The super constellation landed majestically and taxied to its allotted place close to the terminal – the Pakistan International Airlines flight from Dacca (East Pakistan) had arrived with my father on board. I stood along with my mother and siblings in the hedge-lined walkway next to the tarmac. There were no fences nor gun toting security men, no scanners nor barriers stopping passengers from meeting their loved ones. This was Walton Airport Lahore in the early 1950s and our national carrier was truly living up to its tag line.

Six decades later, I sat in the Business Class seat of a Boeing 777 from Islamabad to Karachi, waiting for the journey to begin. As the plane took off, I looked around to find stained and grimy seats, faded and unreadable labelling on seat controls and a defective video console. The food was served by a stewardess with the severe looks of a ‘sergeant major’ and the menu itself was nothing to write home about. I fell into a reverie to find myself once again inside a ‘super connie’ (as the triple finned airplane was lovingly referred to) flying to join my father for a few days in the beautiful land, now known as Bangladesh.

The interior of the ‘ship’ was neat and fragrantly fresh. The cabin crew in their green and white uniforms wore friendly smiles and appeared to have ample time for each individual passenger. The Captain appeared from the flight deck and went around shaking hands and chatting, leaving a lasting impression of warmth and comfort. The inflight meal was delicious, but the ‘icing on the cake’ was the handful of candy given to us as we rolled to a stop at our destination.

A significant impression from this trip was that passengers behaved in a dignified manner and interacted with utmost courtesy with the cabin crew. I would never have recalled this particular memory, had not an unsavory incident occurred during a flight from Dubai to Karachi somewhere in the 1990s. As the airplane began cruising after take-off, the foreign cabin crew began serving food. Sitting somewhere upfront, I heard a stewardess’s voice from the rear end repeatedly saying, “Don’t do this please”. A few seconds later, we all heard the sharp sound of a slap followed by a short muted argument. It turned out that the passenger manifest on this particular flight consisted of a very large number of our very own blue collared workers going home to spend Eid with their families in Karachi and beyond. As the food trolley reached one group, they pounced upon the packaged servings in a manner similar to the behavior we see at wedding banquets. The flight attendant did her best to stop the ‘stampede’, but having failed, resorted to slapping the hand of one ‘intruder’. What followed was an argument forcing the purser to come to the distraught girl’s rescue.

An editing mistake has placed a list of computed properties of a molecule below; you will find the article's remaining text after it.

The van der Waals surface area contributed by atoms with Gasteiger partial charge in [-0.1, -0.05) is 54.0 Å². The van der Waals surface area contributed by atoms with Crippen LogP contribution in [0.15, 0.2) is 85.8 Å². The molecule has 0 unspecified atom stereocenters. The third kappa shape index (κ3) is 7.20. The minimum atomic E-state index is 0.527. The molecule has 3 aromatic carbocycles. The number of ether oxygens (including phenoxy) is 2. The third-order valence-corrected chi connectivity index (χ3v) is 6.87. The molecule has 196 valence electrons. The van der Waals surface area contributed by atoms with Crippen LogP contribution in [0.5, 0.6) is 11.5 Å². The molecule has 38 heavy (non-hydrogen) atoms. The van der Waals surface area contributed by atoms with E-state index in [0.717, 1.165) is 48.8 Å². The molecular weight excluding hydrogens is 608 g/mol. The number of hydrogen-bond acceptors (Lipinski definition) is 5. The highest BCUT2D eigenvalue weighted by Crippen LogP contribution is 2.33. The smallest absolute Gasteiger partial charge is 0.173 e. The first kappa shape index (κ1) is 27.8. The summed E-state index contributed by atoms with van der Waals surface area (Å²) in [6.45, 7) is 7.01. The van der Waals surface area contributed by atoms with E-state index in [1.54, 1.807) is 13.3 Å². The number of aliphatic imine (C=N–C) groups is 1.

Whenever we talk about courtesy, I am reminded of two amazing experiences. The first was, while flying a celebrated European Airline on the short hop from St. Petersburg to Amsterdam. As I boarded the airplane, I was pleasantly surprised at being welcomed aboard by name. I disembarked at Schiphol Airport deeply impressed by the service. In the second instance, while travelling from Zurich to Dubai, we entered bad weather and turbulence to match it. The ordeal lasted for about five minutes, but as we came out into bright sunlight, we were served with generous dollops of ice cream. I gave full marks to the purser, who must have been keeping a keen eye on every passenger, because she walked up to me with a second helping saying that I deserved extra sugar considering that I was more scared than any other passenger.

Once while flying from Moscow to St. Petersburg, I fell into conversation with a fellow passenger. One thing led to another until the gentleman began recounting how, just days ago, the airline had suffered a disaster when the captain handed over controls to his teenage son. I spent the remaining part of the flight reciting every prayer that I knew.

As a Pakistani, I was once proud of our airline, but political overstaffing, corruption and inefficiency has taken a toll of what used to be a proud and great institution living up to its slogan of ‘Great People to Fly With’.